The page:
After assembling genomes, we used V-Phaser 2.0, available through viral-ngs68,69, to call within-sample variants from mapped reads. We set the minimum number of reads required on each strand (‘vphaser_min_reads_each’) to 2 and ignored indels. When counting reads with each allele and estimating variant frequencies, we excluded PCR duplicate reads through viral-ngs. In Fig. 3d, we show the frequencies for a variant if it was present at ≥1% frequency in any of the replicates (that is, either the pre-capture pool or any of the replicates from capture with VWAFR or VALL). The plot shows positions combined across the three samples that we analyzed.

We estimated the concordance correlation coefficient (ρC) between pre- and post-capture frequencies over points in which each was a pair of pre- and post-capture frequencies of a variant in a replicate. Because we had pooled pre-capture data, each pre-capture frequency for a variant was paired with multiple post-capture frequencies for that variant.

Metagenomic analyses

We used kraken v0.10.672 in viral-ngs to analyze the metagenomic content of our pre- and post-capture libraries. First, we built a database that included the default kraken ‘full’ database (containing all bacterial and viral whole genomes from RefSeq73 as of October 2015). Additionally, we included the whole human genome (hg38), genomes from PlasmoDB74, sequences covering selected insect species (Aedes aegypti, Aedes albopictus, Anopheles albimanus, Anopheles gambiae, Anopheles quadrimaculatus, Culex pipiens, Culex quinquefasciatus, Culex tarsalis, Drosophila melanogaster, Varroa destructor) from GenBank30, protozoa and fungi whole genomes from RefSeq, SILVA LTP 16S rRNA sequences75, UniVec vector sequences, ERCC spike-in sequences, and viral sequences that were used as input for the VALL probe design. The database we created and used is available in three parts. It can be downloaded at[file] where [file] is database.idx.lz4 (642 MB), database.kdb.lz4 (98 GB), or taxonomy.tar.lz4 (66 MB).

For mock co-infection samples, we ran kraken on all sequenced reads. To confirm that enrichment was successful, we calculated the proportion of all reads that were classified as being of viral origin. To compare the relative frequencies of each virus pre- and post-capture with VALL and VWAFR, we calculated the proportion of all viral reads that were classified as each of the eight viral species. For this, we used the cumulative number of reads assigned to each species-level taxon and its child clades, which we term ‘cumulative species counts’.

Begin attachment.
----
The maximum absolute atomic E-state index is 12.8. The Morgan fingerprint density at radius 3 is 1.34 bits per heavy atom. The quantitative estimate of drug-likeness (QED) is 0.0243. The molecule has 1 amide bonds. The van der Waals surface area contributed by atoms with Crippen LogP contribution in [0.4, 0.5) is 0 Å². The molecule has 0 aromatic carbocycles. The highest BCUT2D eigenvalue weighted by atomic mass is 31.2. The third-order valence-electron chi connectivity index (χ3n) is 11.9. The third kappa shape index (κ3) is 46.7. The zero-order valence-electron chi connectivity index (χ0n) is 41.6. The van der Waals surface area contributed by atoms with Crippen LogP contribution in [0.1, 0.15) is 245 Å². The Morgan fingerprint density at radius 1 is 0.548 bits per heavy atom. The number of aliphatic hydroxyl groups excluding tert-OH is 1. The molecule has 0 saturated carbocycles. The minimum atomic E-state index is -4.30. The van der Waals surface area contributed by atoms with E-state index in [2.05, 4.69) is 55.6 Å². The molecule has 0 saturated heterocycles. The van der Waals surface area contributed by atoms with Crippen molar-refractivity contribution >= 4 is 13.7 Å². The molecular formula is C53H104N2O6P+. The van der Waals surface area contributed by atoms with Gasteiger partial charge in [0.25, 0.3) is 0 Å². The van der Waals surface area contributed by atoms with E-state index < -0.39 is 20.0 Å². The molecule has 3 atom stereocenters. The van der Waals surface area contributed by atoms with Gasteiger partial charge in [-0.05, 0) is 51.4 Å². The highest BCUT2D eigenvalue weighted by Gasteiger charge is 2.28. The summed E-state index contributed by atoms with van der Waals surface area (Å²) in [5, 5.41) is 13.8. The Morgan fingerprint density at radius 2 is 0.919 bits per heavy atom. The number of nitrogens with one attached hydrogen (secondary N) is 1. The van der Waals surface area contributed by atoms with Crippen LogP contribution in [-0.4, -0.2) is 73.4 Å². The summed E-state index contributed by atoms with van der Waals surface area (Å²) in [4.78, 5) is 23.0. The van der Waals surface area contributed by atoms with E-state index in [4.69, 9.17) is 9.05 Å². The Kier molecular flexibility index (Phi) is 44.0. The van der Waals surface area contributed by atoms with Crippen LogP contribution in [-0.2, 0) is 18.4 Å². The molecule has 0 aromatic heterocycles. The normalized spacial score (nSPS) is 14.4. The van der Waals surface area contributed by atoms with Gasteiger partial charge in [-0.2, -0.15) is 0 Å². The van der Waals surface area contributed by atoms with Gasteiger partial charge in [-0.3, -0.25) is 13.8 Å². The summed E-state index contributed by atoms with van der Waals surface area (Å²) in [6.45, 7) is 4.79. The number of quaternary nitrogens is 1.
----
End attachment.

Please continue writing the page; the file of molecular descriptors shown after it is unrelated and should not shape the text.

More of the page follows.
For each biological sample, we first subsampled raw reads to 200,000 reads using SAMtools70 (except for samples with <200,000 reads, for which we used all available reads). Then, we removed highly similar (likely PCR duplicate) reads from the unaligned reads with the mvicuna tool through viral-ngs. We ran kraken through viral-ngs and separately ran kraken-filter with a threshold of 0.1 for classification. For samples where two independent libraries had been prepared and used for VALL and VWAFR, or where the same pre-capture library had been sequenced more than once, we merged the raw sequence files before downsampling. To account for laboratory contaminants, we also ran kraken on water controls; we first merged all water controls together and classified reads as described above. We evaluated the presence and enrichment of viral and other taxa using the cumulative species-level counts, as above. To do so, we calculated two measures: abundance, which was calculated by dividing pre-capture read counts for each species by counts in pooled water controls, and enrichment, which was calculated by dividing post-capture read counts for each species by pre-capture read counts in the same sample. For our uncharacterized mosquito pools and human plasma samples from Nigeria and Sierra Leone, after capture with VALL we searched for viral species with more than ten matched reads and a read count greater than twofold higher than in the pooled water control after capture with VALL. For each virus identified, we assembled viral genomes and calculated per-base read depth as described above (Supplementary Fig. 11 and Supplementary Table 8). When producing coverage plots, we calculated per-base read depth as described above for known samples, except we removed supplementary alignments before calculating depth to remove artificial chimeras.

Reporting Summary

Further information on research design is available in the Nature Research Reporting Summary linked to this article.